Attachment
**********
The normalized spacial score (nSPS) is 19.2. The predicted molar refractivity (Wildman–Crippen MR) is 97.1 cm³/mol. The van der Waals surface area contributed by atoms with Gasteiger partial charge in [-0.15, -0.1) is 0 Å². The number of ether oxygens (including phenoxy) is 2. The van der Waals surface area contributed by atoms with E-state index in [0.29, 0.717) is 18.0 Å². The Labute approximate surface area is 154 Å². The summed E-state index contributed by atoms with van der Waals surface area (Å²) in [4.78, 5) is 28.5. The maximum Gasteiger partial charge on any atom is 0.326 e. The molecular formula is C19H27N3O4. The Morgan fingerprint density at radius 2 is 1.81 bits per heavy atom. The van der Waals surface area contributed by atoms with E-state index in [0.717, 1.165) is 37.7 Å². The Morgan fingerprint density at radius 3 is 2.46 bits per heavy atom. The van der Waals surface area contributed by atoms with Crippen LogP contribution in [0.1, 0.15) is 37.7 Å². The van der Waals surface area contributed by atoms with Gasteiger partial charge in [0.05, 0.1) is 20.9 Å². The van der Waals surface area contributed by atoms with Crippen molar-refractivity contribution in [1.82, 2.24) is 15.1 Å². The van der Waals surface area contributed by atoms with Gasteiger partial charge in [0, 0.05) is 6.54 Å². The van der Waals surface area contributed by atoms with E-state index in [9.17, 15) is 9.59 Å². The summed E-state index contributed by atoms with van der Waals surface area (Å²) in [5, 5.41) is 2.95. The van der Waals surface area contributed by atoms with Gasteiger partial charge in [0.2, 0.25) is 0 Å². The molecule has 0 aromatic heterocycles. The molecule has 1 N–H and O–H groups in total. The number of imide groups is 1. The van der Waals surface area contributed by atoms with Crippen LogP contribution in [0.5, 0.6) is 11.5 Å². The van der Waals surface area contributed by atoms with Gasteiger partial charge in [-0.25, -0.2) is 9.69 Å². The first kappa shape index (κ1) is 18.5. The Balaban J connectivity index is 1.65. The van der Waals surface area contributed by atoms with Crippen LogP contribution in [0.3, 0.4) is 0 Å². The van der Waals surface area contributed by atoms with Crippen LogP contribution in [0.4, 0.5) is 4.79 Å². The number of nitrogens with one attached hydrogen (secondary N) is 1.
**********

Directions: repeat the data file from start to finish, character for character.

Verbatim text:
The normalized spacial score (nSPS) is 19.2. The predicted molar refractivity (Wildman–Crippen MR) is 97.1 cm³/mol. The van der Waals surface area contributed by atoms with Gasteiger partial charge in [-0.15, -0.1) is 0 Å². The number of ether oxygens (including phenoxy) is 2. The van der Waals surface area contributed by atoms with E-state index in [0.29, 0.717) is 18.0 Å². The Labute approximate surface area is 154 Å². The summed E-state index contributed by atoms with van der Waals surface area (Å²) in [4.78, 5) is 28.5. The maximum Gasteiger partial charge on any atom is 0.326 e. The molecular formula is C19H27N3O4. The Morgan fingerprint density at radius 2 is 1.81 bits per heavy atom. The van der Waals surface area contributed by atoms with E-state index in [0.717, 1.165) is 37.7 Å². The Morgan fingerprint density at radius 3 is 2.46 bits per heavy atom. The van der Waals surface area contributed by atoms with Crippen LogP contribution in [0.1, 0.15) is 37.7 Å². The van der Waals surface area contributed by atoms with Gasteiger partial charge in [0.05, 0.1) is 20.9 Å². The van der Waals surface area contributed by atoms with Crippen molar-refractivity contribution in [1.82, 2.24) is 15.1 Å². The van der Waals surface area contributed by atoms with Gasteiger partial charge in [0, 0.05) is 6.54 Å². The van der Waals surface area contributed by atoms with E-state index in [9.17, 15) is 9.59 Å². The summed E-state index contributed by atoms with van der Waals surface area (Å²) in [5, 5.41) is 2.95. The van der Waals surface area contributed by atoms with Gasteiger partial charge in [0.2, 0.25) is 0 Å². The molecule has 0 aromatic heterocycles. The molecule has 1 N–H and O–H groups in total. The number of imide groups is 1. The van der Waals surface area contributed by atoms with Crippen LogP contribution in [0.5, 0.6) is 11.5 Å². The van der Waals surface area contributed by atoms with Gasteiger partial charge in [-0.25, -0.2) is 9.69 Å². The first kappa shape index (κ1) is 18.5. The Balaban J connectivity index is 1.65. The van der Waals surface area contributed by atoms with Crippen LogP contribution in [0.3, 0.4) is 0 Å². The van der Waals surface area contributed by atoms with Crippen LogP contribution in [0.4, 0.5) is 4.79 Å². The number of nitrogens with one attached hydrogen (secondary N) is 1.